Tuesday, July 08, 2008

Crossroads

I was out running this morning (It's true! you people stop gasping, and you stop snickering). I turned down the bike trail that cuts through the center of town because it's a cool, wooded place that serves to conceal me from a large number of those likely to point and laugh.

Except then, I came to the Bridge. It's an old wooden bridge--describing it as an old railroad bridge with the train tracks taken out and slabs laid down so real people could travel across it would be exactly accurate. (The bike trail used to be a railroad line.) If I were in a more romantic mood, I would spend a couple of paragraphs describing said bridge in mythological terms. It's old, and worn down in the middle were probably hundreds of thousands of feet and bike wheels and snowmobiles have traversed it. It has a tendency to bounce and buckle when you cross it, just a bit, just enough to make you nervous.

Anyway, I stood in the middle of it and looked out in four directions, and realized it was sort of a four-dimensional crossroads. Before and behind me, running underneath the bridge, was Main Street in the place where it widens in preparation for becoming The Highway. To the north, it ran through the newly developed portions of town to said Highway, out past warehouses bearing the name of a grocery store and Walgreens and the Library, past the golf course where what pathetic Rich and Elite this town has hobnob with each other. Thus the new side of town.

About-face, and you see trees that were old when my father was young, buildings with gabled roofs hidden from the public by grandiose false fronts. Entire blocks of buildings squashed together in what, come to think of it, is probably an incredible firetrap. Old, roomy houses with honest-to-god towers built into them. The graveyard, neglected, its headstones crumbling into a dust comparable to that of their graves' inhabitants. And trolls. I can find no way to romanticize trolls. Thus, Old Town.

The other two directions were back and forward (relative to me) along the bike trail. Behind me lay Civilization--Kwik Trip, the investment office and antique shops and other businesses that make their homes here in town. Before me lay (at least, what looked like) The Wild. Trees of a rich green grew up and leaned out over the trail to form an arch under which the brown of the gravel trail ran, and it was a somehow richer brown for associating with all that Nature. The road beckoned to me with all the overblown symbolic virility of a womb symbol, or the Hero's Call to Adventure.

I wandered toward Nature, down that (as it were) Hero's Road, until I realized with regret that there were other things I wanted to do this day, and I went home.

(Now, there probably is some symbolic meaning I could draw forth from the above--that is, more than I have already hinted at. And by probably and some, I actually mean definitely and a ton. However, to go into it would be cruel to my readers, probably make them want to hurt me, and might actually lead to me wanting to hurt myself. So, in the interests of self-preservation and altruism, I will end here.)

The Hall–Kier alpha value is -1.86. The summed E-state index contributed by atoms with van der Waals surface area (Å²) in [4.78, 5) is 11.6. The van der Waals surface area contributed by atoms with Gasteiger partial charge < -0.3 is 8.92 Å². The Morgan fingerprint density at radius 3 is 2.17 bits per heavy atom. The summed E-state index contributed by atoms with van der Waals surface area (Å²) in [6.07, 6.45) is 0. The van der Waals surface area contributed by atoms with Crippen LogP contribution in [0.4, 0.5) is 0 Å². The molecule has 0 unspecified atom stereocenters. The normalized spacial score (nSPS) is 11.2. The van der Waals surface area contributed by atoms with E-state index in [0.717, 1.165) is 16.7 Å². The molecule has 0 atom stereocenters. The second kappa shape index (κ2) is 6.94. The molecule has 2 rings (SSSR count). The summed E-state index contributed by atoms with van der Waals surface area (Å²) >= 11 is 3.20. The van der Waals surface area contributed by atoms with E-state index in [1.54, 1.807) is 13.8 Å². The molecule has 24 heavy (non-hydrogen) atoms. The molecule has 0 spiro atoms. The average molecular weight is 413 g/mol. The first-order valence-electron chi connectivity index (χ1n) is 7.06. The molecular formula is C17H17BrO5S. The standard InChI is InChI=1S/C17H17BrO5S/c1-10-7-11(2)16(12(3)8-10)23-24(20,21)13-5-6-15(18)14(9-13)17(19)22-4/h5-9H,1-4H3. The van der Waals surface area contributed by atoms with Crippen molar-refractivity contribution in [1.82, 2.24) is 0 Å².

8 comments:

Darth Nemoyer said...

Call. Of. The. Wild. ..But your domestication held you back. The Old deeper natures lay to your back, o ye man, by the civilized--if it is so--Present and Future are the way you are going. Alas.

::also has vague thoughts of a rebirth metaphor, but won't go into that::

Excellent post. Being an ardent fan of four and five dimensions myself, I love that description. If you had not pointed it out, I certainly would have had to.

pax.

Darth Nemoyer said...

PS.
1) I did stop snickering, just to show appreciation of the post though, not because of your order. ;-)
2) Yes, that "by" in my comment was supposed to be "but".

Ethan said...

Haha, thank ye, sir. I'm tempted to resent the Jack London comparison, because he wrote and I, unsuspectingly, read "To Build A Fire," one of the worst stories to come from the English language. It is, however, very apt, so instead I will have to congratulate you on it.

Ethan said...

PS.
1. Any cessation of snickering will do.
B. Well, there was a "were" in my post that was supposed to be "where," so it fits. :P

NOT Freddy Jones said...

"I can find no way to romanticize trolls."

Arrr, this be a challenge, eh? Thou shalt not defeat me!
Just.. give me a few days. Trolls, eh? Trolls are harder...

And a very nice post. Quite a joy to read.

Ethan said...

Thank you. And it wasn't meant as a challenge; however, if you want to take it as such, be my guest. I'd be really interested to see what you came up with.

My main reason for being unable to romanticize said creatures is, well, there are statues of the things all over the streets of my bloody town, and they're stupid and ugly and I hate them and I've always hated them. However, they are always seen as tricksters and trouble-makers and, yes, ugly, so they'd probably be hard to romanticize anyway.

NOT Freddy Jones said...

I know you prolly didn't mean it as a challenge, but I still choose to take it as one.

I can see that. The statues in your town smile horribly, and are pretty disturbing.

The Celebrated Author said...

(Second paragraph, beginning-ish:) Because people on trains are not real people. (Oh God I'm so intelligent. Emoticon.)